Wisconsin Historical Society

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Architecture and History Inventory
169 E PARK AVE | Property Record | Wisconsin Historical Society
Historic Name:John Ayers
Other Name:
Contributing: Yes
Reference Number:48770
Location (Address):169 E PARK AVE
County:Green Lake
Unincorporated Community:
Quarter Section:
Quarter/Quarter Section:
Year Built:1849
Survey Date:1991
Historic Use:house
Architectural Style:Gothic Revival
Structural System:
Wall Material:Clapboard
Other Buildings On Site:
Demolished Date:
National/State Register Listing Name: Nathan Strong Park Historic District
National Register Listing Date:5/10/2005 12:00:00 AM
State Register Listing Date:1/21/2005 12:00:00 AM
National Register Multiple Property Name:
Additional Information:Another map code is 2/33, found on the DOT map. This one and one half story Gothic Revival styled house features a rectangular shaped plan configuration, a stone foundation, a clapboard exterior, a wood trim and an asphalt shingled multi-gabled roof with dormers. The bargeboards are carved in a vine design and triangular window hoods were built by an early settler and builder in Berlin. Later, the house was owned by the Steadmans, who were prominent in shipping and produce. The house is in poor condition. Architectural/Engineering Significance: This structure contributes to the significance of the Nathan Strong Park Historic District under Criterion C as a rare example of a Gothic Revival house that, in spite of unsympathetic alterations to the windows and front entrance, still displays important decorative features. This is a fine little house with its steep front gabled roof displaying handsome scrolled bargeboards, eaves, trim, as well as pointed window and door openings - characteristics of the Gothic cottage. Historical Background: John Ayers and his family moved to Strong's Landing (Berlin) from Milwaukee in 1848. They lived with another family in one of the few "civilized" houses of the time, until Mr. Ayers was done with the construction of his own house. He built several other dwellings in the city until his death in 1873. [1]. The house was owned by Reverend Miter from 1874 to 1885, when it was sold to Hollis Steadman. [2]. Mr. Steadman moved the house forward to make roof for a barn and a carriage house. The Steadman family lived in the house for the next 83 years. Hollis moved to Berlin with his parents in 1849. His father Harvey, started a warehouse business and later enlarged his enterprise to include a furniture factory, wagon shop,a lumber yeard and a produce business. Two of his sons, Hollis and Hiram, entered the shipping business in 1869 after building the steamer, "City of Berlin.' Hollis was also part owner of the steamer, "Rushford" and formed a partnership with Rober Boyce in 1875, which dealth with produce and then oil. the also has a lumber company which later became Hollis Steadman and Son. [1]. Burt and Mage Steadman, children of Hollis, stayed living in the house after the death of their parents. Burt managed the Pickert Insurance Agnecy from 1943 to 1954 and was president of the Berlin Glove Company. [1].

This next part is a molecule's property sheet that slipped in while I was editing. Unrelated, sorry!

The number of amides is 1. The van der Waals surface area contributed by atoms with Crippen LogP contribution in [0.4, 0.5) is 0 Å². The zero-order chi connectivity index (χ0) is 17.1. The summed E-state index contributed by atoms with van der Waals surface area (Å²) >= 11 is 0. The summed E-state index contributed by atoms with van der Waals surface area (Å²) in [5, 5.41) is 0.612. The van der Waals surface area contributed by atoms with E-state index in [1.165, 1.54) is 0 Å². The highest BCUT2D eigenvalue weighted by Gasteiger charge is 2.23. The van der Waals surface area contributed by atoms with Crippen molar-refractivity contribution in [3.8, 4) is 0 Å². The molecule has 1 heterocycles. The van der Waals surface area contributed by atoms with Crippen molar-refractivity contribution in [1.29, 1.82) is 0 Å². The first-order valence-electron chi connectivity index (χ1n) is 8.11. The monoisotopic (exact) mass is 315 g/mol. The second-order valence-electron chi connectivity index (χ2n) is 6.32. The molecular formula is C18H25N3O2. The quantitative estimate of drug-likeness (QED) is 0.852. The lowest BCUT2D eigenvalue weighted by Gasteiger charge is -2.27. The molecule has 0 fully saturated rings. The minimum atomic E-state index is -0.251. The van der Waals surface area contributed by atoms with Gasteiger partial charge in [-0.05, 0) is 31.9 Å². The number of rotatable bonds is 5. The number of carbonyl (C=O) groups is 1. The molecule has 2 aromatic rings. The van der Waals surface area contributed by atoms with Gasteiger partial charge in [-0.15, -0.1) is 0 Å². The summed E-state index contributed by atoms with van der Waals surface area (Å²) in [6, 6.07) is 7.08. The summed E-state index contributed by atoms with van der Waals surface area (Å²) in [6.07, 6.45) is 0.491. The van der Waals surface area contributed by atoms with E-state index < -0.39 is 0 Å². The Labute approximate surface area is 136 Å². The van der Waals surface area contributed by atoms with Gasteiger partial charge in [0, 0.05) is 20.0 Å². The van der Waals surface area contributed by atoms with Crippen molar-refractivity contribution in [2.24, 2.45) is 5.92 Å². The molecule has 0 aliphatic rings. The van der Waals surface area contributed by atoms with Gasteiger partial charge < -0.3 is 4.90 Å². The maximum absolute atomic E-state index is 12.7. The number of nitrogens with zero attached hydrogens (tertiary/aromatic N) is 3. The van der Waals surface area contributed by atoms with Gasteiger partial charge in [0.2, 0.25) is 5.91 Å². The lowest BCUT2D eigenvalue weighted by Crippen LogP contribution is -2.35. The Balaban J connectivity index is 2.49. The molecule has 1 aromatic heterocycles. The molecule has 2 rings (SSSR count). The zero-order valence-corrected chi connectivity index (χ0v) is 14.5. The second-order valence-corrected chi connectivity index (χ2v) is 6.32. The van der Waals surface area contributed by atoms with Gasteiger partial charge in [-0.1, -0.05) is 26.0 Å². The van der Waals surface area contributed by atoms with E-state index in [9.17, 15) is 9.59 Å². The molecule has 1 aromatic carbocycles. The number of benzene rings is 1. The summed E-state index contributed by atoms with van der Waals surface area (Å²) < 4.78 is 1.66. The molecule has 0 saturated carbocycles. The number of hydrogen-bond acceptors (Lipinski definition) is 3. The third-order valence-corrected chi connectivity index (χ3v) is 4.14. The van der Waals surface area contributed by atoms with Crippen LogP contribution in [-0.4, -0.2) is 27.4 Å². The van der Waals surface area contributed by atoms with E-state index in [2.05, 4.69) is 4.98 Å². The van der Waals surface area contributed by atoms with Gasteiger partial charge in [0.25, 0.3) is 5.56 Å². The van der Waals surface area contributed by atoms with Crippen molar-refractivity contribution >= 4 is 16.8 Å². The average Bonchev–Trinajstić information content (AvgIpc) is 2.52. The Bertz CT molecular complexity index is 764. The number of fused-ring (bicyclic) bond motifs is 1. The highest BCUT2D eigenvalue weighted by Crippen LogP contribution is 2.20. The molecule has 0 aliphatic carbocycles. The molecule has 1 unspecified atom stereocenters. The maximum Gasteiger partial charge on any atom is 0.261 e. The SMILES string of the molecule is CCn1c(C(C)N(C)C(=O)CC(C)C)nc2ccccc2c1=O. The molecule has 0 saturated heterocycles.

Bibliographic References:1. Gillett, pp. 21,22. 2. Tax Rolls.
Wisconsin Architecture and History Inventory, Division of Historic Preservation, Wisconsin Historical Society, Madison, Wisconsin

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